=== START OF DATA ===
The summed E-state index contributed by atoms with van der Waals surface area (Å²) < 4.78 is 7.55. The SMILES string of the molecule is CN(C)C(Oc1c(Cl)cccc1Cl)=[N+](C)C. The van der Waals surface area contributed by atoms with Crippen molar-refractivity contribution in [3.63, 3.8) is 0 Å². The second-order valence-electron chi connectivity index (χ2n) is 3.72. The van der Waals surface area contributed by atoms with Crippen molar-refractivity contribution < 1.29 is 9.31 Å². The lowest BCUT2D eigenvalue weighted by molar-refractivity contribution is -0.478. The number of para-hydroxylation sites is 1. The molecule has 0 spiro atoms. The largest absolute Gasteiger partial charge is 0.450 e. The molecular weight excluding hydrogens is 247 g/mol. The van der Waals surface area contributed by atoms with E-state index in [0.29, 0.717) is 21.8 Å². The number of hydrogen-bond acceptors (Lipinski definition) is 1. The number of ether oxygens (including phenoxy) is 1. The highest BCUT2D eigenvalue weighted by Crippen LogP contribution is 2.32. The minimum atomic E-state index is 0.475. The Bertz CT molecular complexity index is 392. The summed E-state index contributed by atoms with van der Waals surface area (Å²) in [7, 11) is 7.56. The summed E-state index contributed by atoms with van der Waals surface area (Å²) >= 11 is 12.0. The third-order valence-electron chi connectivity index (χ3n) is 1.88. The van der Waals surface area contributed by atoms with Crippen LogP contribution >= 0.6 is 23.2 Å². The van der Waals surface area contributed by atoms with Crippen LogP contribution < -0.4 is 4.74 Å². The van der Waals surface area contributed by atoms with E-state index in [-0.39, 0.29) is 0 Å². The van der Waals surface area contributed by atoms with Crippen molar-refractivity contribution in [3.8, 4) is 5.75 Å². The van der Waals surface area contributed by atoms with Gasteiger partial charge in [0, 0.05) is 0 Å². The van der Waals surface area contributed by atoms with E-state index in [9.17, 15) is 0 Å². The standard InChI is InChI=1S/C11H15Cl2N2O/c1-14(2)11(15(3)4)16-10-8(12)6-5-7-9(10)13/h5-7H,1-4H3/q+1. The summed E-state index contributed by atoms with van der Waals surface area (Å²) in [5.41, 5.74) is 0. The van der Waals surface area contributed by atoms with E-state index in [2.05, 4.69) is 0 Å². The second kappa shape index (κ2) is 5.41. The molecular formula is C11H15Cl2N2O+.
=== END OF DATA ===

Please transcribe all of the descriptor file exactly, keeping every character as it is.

The summed E-state index contributed by atoms with van der Waals surface area (Å²) < 4.78 is 7.55. The SMILES string of the molecule is CN(C)C(Oc1c(Cl)cccc1Cl)=[N+](C)C. The van der Waals surface area contributed by atoms with Crippen molar-refractivity contribution in [3.63, 3.8) is 0 Å². The second-order valence-electron chi connectivity index (χ2n) is 3.72. The van der Waals surface area contributed by atoms with Crippen molar-refractivity contribution < 1.29 is 9.31 Å². The lowest BCUT2D eigenvalue weighted by molar-refractivity contribution is -0.478. The number of para-hydroxylation sites is 1. The molecule has 0 spiro atoms. The largest absolute Gasteiger partial charge is 0.450 e. The molecular weight excluding hydrogens is 247 g/mol. The van der Waals surface area contributed by atoms with E-state index in [0.29, 0.717) is 21.8 Å². The number of hydrogen-bond acceptors (Lipinski definition) is 1. The number of ether oxygens (including phenoxy) is 1. The highest BCUT2D eigenvalue weighted by Crippen LogP contribution is 2.32. The minimum atomic E-state index is 0.475. The Bertz CT molecular complexity index is 392. The summed E-state index contributed by atoms with van der Waals surface area (Å²) in [7, 11) is 7.56. The summed E-state index contributed by atoms with van der Waals surface area (Å²) >= 11 is 12.0. The third-order valence-electron chi connectivity index (χ3n) is 1.88. The van der Waals surface area contributed by atoms with Crippen LogP contribution >= 0.6 is 23.2 Å². The van der Waals surface area contributed by atoms with Crippen LogP contribution < -0.4 is 4.74 Å². The van der Waals surface area contributed by atoms with E-state index in [-0.39, 0.29) is 0 Å². The van der Waals surface area contributed by atoms with Crippen molar-refractivity contribution in [3.8, 4) is 5.75 Å². The van der Waals surface area contributed by atoms with Gasteiger partial charge in [0, 0.05) is 0 Å². The van der Waals surface area contributed by atoms with E-state index in [9.17, 15) is 0 Å². The standard InChI is InChI=1S/C11H15Cl2N2O/c1-14(2)11(15(3)4)16-10-8(12)6-5-7-9(10)13/h5-7H,1-4H3/q+1. The summed E-state index contributed by atoms with van der Waals surface area (Å²) in [5.41, 5.74) is 0. The van der Waals surface area contributed by atoms with E-state index in [2.05, 4.69) is 0 Å². The second kappa shape index (κ2) is 5.41. The molecular formula is C11H15Cl2N2O+.